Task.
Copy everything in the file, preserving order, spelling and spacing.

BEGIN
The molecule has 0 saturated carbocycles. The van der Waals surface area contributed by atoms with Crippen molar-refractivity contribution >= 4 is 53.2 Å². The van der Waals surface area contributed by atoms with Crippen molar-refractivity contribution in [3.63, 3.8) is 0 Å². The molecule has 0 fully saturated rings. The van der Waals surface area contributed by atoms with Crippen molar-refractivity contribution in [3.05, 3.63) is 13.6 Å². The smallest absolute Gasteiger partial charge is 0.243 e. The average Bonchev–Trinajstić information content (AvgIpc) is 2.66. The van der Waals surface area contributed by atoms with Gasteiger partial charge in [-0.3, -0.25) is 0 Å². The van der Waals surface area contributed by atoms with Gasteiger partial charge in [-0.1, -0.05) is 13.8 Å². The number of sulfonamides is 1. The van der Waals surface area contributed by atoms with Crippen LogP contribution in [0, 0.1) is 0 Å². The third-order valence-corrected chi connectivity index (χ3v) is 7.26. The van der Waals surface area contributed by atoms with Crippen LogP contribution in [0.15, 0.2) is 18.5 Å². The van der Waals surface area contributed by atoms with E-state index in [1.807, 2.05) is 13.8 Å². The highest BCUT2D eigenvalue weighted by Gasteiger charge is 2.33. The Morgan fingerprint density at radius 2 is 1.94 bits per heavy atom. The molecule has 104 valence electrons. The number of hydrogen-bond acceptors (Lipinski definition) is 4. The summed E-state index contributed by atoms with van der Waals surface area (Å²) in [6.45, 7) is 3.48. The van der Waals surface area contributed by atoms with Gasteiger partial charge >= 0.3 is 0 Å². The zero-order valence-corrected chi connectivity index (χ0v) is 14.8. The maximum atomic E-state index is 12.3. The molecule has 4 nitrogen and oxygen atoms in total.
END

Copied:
The molecule has 0 saturated carbocycles. The van der Waals surface area contributed by atoms with Crippen molar-refractivity contribution >= 4 is 53.2 Å². The van der Waals surface area contributed by atoms with Crippen molar-refractivity contribution in [3.63, 3.8) is 0 Å². The molecule has 0 fully saturated rings. The van der Waals surface area contributed by atoms with Crippen molar-refractivity contribution in [3.05, 3.63) is 13.6 Å². The smallest absolute Gasteiger partial charge is 0.243 e. The average Bonchev–Trinajstić information content (AvgIpc) is 2.66. The van der Waals surface area contributed by atoms with Gasteiger partial charge in [-0.3, -0.25) is 0 Å². The van der Waals surface area contributed by atoms with Gasteiger partial charge in [-0.1, -0.05) is 13.8 Å². The number of sulfonamides is 1. The van der Waals surface area contributed by atoms with Crippen LogP contribution in [0, 0.1) is 0 Å². The third-order valence-corrected chi connectivity index (χ3v) is 7.26. The van der Waals surface area contributed by atoms with Crippen LogP contribution in [0.15, 0.2) is 18.5 Å². The van der Waals surface area contributed by atoms with E-state index in [1.807, 2.05) is 13.8 Å². The highest BCUT2D eigenvalue weighted by Gasteiger charge is 2.33. The Morgan fingerprint density at radius 2 is 1.94 bits per heavy atom. The molecule has 104 valence electrons. The number of hydrogen-bond acceptors (Lipinski definition) is 4. The summed E-state index contributed by atoms with van der Waals surface area (Å²) in [6.45, 7) is 3.48. The van der Waals surface area contributed by atoms with Gasteiger partial charge >= 0.3 is 0 Å². The zero-order valence-corrected chi connectivity index (χ0v) is 14.8. The maximum atomic E-state index is 12.3. The molecule has 4 nitrogen and oxygen atoms in total.